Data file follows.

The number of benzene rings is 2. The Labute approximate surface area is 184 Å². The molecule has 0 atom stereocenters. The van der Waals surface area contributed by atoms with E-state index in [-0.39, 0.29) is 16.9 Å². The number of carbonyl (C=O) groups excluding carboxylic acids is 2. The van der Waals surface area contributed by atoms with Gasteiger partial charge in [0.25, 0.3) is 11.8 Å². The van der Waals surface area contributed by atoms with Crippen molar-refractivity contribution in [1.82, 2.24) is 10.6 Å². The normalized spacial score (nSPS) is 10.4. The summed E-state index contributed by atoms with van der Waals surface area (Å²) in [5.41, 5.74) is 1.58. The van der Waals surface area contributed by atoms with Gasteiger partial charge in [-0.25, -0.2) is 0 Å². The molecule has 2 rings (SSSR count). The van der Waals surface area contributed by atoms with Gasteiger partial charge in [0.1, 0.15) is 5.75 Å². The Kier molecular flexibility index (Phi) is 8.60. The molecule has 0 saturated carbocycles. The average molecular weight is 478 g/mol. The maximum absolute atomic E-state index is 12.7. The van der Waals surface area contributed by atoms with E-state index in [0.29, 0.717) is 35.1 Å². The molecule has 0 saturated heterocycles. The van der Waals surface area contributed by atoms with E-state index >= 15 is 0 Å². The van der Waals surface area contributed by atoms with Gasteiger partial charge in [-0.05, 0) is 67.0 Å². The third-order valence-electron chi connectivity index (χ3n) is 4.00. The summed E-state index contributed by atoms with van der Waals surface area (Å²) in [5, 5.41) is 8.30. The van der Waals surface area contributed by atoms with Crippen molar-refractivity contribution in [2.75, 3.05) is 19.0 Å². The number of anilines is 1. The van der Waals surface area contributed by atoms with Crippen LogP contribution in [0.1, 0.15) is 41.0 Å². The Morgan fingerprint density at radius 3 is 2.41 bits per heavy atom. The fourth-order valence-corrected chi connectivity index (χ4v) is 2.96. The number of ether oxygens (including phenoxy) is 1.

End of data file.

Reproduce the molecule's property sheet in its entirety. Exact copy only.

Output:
The number of benzene rings is 2. The Labute approximate surface area is 184 Å². The molecule has 0 atom stereocenters. The van der Waals surface area contributed by atoms with E-state index in [-0.39, 0.29) is 16.9 Å². The number of carbonyl (C=O) groups excluding carboxylic acids is 2. The van der Waals surface area contributed by atoms with Gasteiger partial charge in [0.25, 0.3) is 11.8 Å². The van der Waals surface area contributed by atoms with Crippen molar-refractivity contribution in [1.82, 2.24) is 10.6 Å². The normalized spacial score (nSPS) is 10.4. The summed E-state index contributed by atoms with van der Waals surface area (Å²) in [5.41, 5.74) is 1.58. The van der Waals surface area contributed by atoms with Gasteiger partial charge in [-0.25, -0.2) is 0 Å². The molecule has 2 rings (SSSR count). The van der Waals surface area contributed by atoms with Gasteiger partial charge in [0.1, 0.15) is 5.75 Å². The Kier molecular flexibility index (Phi) is 8.60. The molecule has 0 saturated carbocycles. The average molecular weight is 478 g/mol. The maximum absolute atomic E-state index is 12.7. The van der Waals surface area contributed by atoms with E-state index in [0.29, 0.717) is 35.1 Å². The molecule has 0 saturated heterocycles. The van der Waals surface area contributed by atoms with E-state index >= 15 is 0 Å². The van der Waals surface area contributed by atoms with Gasteiger partial charge in [-0.05, 0) is 67.0 Å². The third-order valence-electron chi connectivity index (χ3n) is 4.00. The summed E-state index contributed by atoms with van der Waals surface area (Å²) in [5, 5.41) is 8.30. The van der Waals surface area contributed by atoms with Crippen molar-refractivity contribution in [2.75, 3.05) is 19.0 Å². The number of anilines is 1. The van der Waals surface area contributed by atoms with Crippen LogP contribution in [0.1, 0.15) is 41.0 Å². The Morgan fingerprint density at radius 3 is 2.41 bits per heavy atom. The fourth-order valence-corrected chi connectivity index (χ4v) is 2.96. The number of ether oxygens (including phenoxy) is 1.